My 7:35 flight out arrived about 8:30 at night, thanks to the time difference between Morocco and Spain. I shared a taxi with a kid from...somewhere in the U.S. who was also staying in the medina, the old part of town. After struggling to communicate our hotels' addresses to the taxi driver, who spoke no English, he rolled down the windows to ask passersby for directions. Very confidence inspiring.
We finally parked and were led through the winding streets [too narrow for cars] until we reached my hotel. I have no idea how people who rent cars or take public transportation manage to find anything in Morocco, because they are worse than Spain about street signs. I said goodbye to the other American - I'm not sure if he ever found the place he was supposed to stay - and walked into my magical [expensive] hotel. There don't seem to be many hostels in Rabat, at least not downtown, so I sadly parted with 45 euros. But, after being on the road 3 days already, it was nice to relax in a fancy, private room.
In the morning, I was treated to my first Moroccan food. And what a treat it was! I knew about the mint tea, of course, but the breakfast we had? AMAZING. You can't go wrong with yummy flatbread and jams. I even more or less liked the orange juice. But the best part was something called m'semmen, basically fried bready deliciousness. I have already looked up recipes because it was some of the best bread I have had in my entire life.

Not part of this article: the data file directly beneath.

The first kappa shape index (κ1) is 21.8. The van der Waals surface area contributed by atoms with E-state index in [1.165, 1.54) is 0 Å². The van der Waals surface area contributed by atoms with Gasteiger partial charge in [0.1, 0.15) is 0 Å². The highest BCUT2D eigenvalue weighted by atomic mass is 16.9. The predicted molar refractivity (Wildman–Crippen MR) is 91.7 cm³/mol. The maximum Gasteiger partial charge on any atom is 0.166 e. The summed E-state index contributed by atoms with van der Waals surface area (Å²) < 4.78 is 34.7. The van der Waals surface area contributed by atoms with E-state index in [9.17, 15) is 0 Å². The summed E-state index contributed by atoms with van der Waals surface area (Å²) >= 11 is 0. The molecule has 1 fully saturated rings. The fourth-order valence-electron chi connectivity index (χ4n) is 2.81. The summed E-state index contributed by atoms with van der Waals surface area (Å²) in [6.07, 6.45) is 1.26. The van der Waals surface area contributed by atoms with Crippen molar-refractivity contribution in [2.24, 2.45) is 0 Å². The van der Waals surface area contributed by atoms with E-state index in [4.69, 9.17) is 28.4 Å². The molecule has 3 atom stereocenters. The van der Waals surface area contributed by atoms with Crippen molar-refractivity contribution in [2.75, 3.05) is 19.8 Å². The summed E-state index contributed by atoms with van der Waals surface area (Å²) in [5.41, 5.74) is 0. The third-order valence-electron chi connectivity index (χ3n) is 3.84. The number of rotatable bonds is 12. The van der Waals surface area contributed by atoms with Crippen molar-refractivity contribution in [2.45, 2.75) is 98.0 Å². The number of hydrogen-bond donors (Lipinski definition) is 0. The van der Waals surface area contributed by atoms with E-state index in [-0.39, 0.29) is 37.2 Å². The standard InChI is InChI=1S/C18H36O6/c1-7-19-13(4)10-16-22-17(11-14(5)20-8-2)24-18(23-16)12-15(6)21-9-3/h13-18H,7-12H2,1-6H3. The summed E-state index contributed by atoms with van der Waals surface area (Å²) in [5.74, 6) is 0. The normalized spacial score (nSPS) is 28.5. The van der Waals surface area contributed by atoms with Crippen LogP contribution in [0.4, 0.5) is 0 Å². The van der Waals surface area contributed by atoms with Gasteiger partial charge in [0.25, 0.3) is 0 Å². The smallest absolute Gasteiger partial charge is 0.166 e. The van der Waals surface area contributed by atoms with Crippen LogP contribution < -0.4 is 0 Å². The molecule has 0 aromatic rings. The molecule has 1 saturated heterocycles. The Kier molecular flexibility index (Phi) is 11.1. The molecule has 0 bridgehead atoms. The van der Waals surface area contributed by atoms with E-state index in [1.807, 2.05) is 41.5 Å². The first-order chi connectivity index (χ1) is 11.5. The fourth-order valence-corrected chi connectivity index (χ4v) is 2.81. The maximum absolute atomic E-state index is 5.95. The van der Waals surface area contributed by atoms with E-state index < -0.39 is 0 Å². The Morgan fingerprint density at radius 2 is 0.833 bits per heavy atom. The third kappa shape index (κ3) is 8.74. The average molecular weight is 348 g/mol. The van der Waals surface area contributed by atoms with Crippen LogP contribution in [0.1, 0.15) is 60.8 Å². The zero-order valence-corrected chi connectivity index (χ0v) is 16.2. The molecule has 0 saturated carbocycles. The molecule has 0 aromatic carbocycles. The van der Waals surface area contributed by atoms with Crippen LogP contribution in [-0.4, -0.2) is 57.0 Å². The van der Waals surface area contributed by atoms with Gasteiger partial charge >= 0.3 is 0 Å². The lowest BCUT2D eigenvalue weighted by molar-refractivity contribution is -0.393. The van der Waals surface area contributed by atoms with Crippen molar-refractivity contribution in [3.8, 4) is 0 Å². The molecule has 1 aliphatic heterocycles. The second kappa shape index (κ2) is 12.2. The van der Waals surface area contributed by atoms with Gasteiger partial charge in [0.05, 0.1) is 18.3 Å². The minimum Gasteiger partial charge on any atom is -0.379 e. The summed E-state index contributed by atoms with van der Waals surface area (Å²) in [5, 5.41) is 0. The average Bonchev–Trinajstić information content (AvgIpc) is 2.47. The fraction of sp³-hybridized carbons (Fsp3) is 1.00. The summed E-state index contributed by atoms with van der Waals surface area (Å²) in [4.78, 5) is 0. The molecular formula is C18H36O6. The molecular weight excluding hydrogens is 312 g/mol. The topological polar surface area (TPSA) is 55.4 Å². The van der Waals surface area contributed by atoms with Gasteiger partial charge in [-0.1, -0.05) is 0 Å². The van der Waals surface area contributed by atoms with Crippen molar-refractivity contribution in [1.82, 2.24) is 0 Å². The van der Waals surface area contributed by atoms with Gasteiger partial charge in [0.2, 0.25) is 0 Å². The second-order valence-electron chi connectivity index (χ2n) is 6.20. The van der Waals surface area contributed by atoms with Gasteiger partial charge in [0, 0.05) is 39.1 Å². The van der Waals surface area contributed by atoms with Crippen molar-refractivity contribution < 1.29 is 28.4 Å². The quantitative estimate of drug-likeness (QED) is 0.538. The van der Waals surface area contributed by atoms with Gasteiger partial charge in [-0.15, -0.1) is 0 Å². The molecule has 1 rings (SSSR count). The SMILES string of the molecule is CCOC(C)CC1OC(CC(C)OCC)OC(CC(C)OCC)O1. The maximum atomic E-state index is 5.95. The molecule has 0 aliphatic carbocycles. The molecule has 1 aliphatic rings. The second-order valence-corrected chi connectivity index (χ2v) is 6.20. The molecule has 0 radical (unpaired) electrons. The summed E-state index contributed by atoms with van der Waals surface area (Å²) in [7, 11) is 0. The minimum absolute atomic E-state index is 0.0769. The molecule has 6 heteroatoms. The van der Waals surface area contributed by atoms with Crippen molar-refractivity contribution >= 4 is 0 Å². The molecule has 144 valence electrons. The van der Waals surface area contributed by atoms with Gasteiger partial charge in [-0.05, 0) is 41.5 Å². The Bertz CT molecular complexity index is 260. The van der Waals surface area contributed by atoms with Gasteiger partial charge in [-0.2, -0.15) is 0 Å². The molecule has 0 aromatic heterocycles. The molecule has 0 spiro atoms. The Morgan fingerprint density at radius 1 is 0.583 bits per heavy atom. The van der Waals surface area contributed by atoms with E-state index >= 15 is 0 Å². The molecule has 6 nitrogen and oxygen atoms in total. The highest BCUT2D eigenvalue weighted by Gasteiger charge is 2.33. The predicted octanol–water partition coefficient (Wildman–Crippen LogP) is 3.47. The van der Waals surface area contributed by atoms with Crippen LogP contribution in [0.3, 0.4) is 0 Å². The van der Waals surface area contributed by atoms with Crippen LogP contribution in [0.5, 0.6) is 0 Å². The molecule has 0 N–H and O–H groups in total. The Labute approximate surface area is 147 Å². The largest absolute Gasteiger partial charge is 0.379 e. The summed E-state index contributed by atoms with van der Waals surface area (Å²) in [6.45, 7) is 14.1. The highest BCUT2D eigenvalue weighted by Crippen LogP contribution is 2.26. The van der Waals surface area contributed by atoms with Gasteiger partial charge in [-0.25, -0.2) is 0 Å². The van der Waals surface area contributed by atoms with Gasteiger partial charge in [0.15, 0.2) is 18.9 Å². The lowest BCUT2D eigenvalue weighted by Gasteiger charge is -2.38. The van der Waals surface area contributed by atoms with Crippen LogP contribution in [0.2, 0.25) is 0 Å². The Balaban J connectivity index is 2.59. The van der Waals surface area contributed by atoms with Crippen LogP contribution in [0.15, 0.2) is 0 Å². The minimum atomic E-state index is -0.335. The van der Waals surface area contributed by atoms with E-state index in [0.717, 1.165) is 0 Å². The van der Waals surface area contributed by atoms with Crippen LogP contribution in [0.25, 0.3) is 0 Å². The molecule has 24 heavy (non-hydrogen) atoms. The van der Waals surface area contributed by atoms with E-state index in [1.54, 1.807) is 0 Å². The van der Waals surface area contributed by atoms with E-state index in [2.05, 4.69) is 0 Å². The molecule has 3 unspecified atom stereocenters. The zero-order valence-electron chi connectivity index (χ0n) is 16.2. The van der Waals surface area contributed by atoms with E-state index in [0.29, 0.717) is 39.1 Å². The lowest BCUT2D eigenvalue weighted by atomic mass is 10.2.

|I don't have my own picture of breakfast because I was too busy eating. But it was this, minus the egg.|
First up was the Kasbah de Oudanyes, less than 5 minutes away. This was kind of a city within the city located right on the Atlantic coast. It started out as a fortified city, so between all the quaint houses and winding streets, there are also some cannons and really high walls. I first walked into the gardens, ignoring the guy offering a tour and telling me I was going in at the exit. It's apparently pretty common for these "tour guides" to gather at sites and tell people there's a fee or they have to take a tour.
I wandered through the small garden and then tagged along behind an actual tour group until they came to a cafe with a great panoramic view of the Atlantic. I snuck a few pictures in and then left, knowing that I was pressed for time. I ended up back where I'd come in, so I walked up to the other entrance. There's a museum there located in the old palace [or is it a mosque?], but again, I just didn't have time. I'd read on the map that I could see part of the old fortress, so I went looking for that.
I ended up retracing my steps several times, as the streets wound back into each other or simply dead-ended, but never found that darn fortress. So I walked back out of the city and went to look at some ruins just outside the walls. And then I found the fortress, jutting out from the walls - now over the beach, but a long time ago over the water. Satisfied, I took my pictures and said goodbye.
After a short walk along the coast, I made it to the Hassan Tower and Royal Masoleum complex. This tower was designed by the same architect as the Giralta Tower at the Sevilla Cathedral. There are a lot of obvious similarities in the two, except that the Hassan Tower was never finished. [I think this had something to do with the king dying in the middle of construction.]